• Brian

    I served a mission in New England, and there were large wards and small branches. The small branches were very much what you describe, but there is also a cultural difference that is unique to such places. I remember a family who was transferred to the area from the heart of Utah, and the teen daughter was not just appalled at the church culture, but school as well. She was in a massive school with gangs and goths, and had no idea how to fit in her cheer leading, dance committee, social bubbliness into an atmosphere of apathy and disdain for such things. I suspect many would find a similar culture shock in East Germany. And, I also had branches where we met on Sunday in a members work and we converted a board room into a chapel by bringing in cubicle chairs to fill the space.

  • Joel cannon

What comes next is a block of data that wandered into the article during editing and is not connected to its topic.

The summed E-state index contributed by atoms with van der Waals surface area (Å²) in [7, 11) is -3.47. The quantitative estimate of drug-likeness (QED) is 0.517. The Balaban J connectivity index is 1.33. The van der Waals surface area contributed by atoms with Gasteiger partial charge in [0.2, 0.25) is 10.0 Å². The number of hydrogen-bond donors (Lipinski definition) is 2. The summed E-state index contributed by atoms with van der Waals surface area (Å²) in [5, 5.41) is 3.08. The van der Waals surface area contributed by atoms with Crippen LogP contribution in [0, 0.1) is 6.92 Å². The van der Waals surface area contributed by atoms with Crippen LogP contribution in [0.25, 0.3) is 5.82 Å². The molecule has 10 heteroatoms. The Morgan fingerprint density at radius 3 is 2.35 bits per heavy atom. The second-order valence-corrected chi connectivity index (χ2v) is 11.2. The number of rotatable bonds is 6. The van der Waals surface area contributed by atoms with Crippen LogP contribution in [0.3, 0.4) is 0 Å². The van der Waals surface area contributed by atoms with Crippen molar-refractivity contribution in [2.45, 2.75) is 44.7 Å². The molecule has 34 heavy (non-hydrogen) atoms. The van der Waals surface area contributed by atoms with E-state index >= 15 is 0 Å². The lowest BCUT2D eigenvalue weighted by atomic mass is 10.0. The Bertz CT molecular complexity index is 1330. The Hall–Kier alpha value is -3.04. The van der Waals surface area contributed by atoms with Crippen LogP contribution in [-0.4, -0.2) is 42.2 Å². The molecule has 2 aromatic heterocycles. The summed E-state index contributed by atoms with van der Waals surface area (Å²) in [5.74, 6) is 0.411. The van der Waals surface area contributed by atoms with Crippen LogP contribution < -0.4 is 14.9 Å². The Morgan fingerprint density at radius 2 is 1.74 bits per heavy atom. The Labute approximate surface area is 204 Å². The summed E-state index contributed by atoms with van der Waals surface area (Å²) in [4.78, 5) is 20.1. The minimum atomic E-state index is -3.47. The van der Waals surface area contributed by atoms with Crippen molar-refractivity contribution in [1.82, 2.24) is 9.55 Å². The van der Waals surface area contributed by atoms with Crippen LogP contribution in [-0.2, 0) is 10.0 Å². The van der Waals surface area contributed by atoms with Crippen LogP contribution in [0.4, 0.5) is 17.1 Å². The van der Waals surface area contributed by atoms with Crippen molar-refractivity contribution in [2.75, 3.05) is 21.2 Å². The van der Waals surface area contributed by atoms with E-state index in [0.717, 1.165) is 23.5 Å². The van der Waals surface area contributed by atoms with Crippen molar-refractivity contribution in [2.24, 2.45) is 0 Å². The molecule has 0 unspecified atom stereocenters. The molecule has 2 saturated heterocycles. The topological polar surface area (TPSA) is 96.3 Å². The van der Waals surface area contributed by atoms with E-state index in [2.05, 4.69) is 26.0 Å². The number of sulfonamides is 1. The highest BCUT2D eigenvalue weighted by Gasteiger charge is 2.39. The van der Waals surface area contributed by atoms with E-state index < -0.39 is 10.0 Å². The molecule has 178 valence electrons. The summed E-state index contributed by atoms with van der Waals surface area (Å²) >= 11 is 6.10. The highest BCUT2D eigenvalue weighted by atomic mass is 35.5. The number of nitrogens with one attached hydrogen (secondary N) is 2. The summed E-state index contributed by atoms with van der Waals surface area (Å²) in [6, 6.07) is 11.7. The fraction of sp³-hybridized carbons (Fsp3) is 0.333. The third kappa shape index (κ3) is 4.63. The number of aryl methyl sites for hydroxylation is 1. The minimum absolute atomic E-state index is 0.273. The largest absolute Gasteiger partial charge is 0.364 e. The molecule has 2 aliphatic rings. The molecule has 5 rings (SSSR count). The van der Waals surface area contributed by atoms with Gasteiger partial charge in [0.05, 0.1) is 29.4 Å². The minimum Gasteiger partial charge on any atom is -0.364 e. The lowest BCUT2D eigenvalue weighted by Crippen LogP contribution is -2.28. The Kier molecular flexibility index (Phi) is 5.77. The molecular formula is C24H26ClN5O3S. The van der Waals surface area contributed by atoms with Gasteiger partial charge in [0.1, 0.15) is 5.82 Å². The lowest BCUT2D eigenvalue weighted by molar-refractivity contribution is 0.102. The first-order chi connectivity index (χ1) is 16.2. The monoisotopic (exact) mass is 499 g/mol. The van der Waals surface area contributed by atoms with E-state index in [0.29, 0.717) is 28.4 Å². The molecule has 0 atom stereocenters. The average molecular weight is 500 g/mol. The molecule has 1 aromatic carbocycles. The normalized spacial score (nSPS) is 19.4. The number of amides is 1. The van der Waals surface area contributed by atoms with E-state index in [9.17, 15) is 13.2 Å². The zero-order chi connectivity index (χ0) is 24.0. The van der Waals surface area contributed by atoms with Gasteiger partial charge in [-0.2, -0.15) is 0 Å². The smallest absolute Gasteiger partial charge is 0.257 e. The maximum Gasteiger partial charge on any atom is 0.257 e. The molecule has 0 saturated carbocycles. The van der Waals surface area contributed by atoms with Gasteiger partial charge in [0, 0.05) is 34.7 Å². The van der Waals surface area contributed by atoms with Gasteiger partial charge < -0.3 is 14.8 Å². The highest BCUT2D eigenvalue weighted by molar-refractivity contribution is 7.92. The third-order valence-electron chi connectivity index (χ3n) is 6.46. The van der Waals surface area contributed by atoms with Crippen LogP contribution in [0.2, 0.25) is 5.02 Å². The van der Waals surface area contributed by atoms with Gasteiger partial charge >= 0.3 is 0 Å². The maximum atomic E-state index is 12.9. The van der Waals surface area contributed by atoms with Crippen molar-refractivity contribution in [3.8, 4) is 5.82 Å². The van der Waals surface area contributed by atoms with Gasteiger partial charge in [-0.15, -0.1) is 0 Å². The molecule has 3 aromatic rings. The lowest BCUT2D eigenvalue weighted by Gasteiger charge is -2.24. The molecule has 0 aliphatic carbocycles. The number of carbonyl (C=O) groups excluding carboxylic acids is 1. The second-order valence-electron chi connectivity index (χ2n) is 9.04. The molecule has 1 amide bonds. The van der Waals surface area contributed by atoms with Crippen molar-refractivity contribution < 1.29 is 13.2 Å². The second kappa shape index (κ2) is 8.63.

I have been to church in Japan, Hong Kong, the Philippeans, Austrailia, New Zealand, Holland, Italy, Germany, Israel, Hungary, Tasmania, Kenya, Brazil, Paraguay, England, and others. Usually capital cities with tourists and American expats, and someone will usually offer to translate for me if I don’t speak the local language. I am always more amazed at how much I feel at home and how friendly people are. I am often invited for dinner by really interesting people who make me feel like family. I often meet people I know from other places or have friends in common. For example, I met a Japanese girl I had dated in Tokyo while visiting Amsterdam. She was married with a young child. I am sure that the farther I get off the beaten path, the more rustic the church gets. In Dar es Salaam, the taxi driver dropped us off in the middle of nowhere and pointed to a school room with no walls that was used as a meetinghouse. No one played the piano, but there was a Casio synthesizer that was programmed to play the hymns with the touch of a button. There was a variety of members all ages and their humility, and loving spirit made me proud to belong to their church.